The arguments of this essay are compelling, but what I love almost equally is Didion's ability to speak very frankly about her personal stake in them with a frankness that is both shocking and extremely subtle.  She fesses up to insecurities and failings in a matter of fact way that feels a little like bravado.  She's self-deprecating with a disarming dash of humor.  In short, she comes across as a person who's comfortable in her own skin, a condition as magical as it rare. (Don't even get me started on "On Self-Respect")

Seriously, this essay, and most everything else she's written is a gift. Get reading.

Monday, June 20, 2011

For about ten years, my mother was a carpenter, swinging a hammer like a champ building houses in New Hampshire and Maine.  They didn't go in for anything fancy like naming the company, but some hilarious plumber or electrician christened them Honey and Dear Construction and they penciled the name on their tools for a lark.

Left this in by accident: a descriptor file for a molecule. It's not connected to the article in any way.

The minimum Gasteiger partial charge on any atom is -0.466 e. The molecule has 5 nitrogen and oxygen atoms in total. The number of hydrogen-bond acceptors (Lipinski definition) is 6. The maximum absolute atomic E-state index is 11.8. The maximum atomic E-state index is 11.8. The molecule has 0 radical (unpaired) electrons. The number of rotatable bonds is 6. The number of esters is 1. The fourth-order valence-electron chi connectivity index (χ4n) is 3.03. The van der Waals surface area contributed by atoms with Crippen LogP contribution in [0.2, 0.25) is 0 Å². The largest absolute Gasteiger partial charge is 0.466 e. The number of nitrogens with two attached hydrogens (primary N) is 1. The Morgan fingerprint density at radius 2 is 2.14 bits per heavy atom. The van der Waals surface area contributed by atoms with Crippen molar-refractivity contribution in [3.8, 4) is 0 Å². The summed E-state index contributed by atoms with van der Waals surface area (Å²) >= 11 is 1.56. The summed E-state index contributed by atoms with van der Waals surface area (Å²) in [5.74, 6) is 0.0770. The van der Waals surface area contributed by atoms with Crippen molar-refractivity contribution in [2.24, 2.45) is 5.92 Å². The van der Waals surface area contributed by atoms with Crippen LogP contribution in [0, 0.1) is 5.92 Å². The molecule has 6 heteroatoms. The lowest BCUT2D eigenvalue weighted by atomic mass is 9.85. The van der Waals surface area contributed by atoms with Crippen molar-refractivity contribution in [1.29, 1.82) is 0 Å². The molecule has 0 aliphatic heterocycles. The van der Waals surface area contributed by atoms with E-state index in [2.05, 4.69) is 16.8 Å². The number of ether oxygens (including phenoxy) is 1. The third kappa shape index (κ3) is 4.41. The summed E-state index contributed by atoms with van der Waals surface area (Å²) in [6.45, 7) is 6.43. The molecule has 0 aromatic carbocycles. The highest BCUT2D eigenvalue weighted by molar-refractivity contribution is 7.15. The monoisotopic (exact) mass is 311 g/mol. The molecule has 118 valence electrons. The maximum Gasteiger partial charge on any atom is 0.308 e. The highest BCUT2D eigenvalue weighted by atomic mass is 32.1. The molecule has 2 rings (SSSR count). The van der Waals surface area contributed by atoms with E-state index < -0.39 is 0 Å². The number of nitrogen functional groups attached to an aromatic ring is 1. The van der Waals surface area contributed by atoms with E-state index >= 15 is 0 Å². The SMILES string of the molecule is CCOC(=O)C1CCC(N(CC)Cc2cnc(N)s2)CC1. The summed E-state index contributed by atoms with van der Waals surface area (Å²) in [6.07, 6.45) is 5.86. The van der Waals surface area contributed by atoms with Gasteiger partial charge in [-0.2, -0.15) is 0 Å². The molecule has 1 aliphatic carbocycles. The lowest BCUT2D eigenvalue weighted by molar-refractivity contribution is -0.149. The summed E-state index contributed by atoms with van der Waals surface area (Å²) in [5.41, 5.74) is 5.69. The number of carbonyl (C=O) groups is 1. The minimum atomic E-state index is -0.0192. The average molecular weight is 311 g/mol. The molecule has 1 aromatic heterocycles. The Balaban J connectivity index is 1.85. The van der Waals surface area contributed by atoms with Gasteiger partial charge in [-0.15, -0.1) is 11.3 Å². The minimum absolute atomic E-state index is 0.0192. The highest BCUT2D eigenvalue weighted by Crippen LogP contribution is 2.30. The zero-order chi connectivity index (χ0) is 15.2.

When it was school vacation I tagged along, busying myself with such quixotic pastimes as string-and-safety pin drop line fishing, dowsing (why did I know about dowsing when I was 6??), and building eensy weensy stone walls from wayward wads of mortar and chips of slate.  If I was really lucky and no one was around, she'd let me snap the chalk line, which was inexplicably magical to me, and even let me hang a shingle or two.  I liked the construction sites and I took for granted the freedom and family time that their self-employment provided.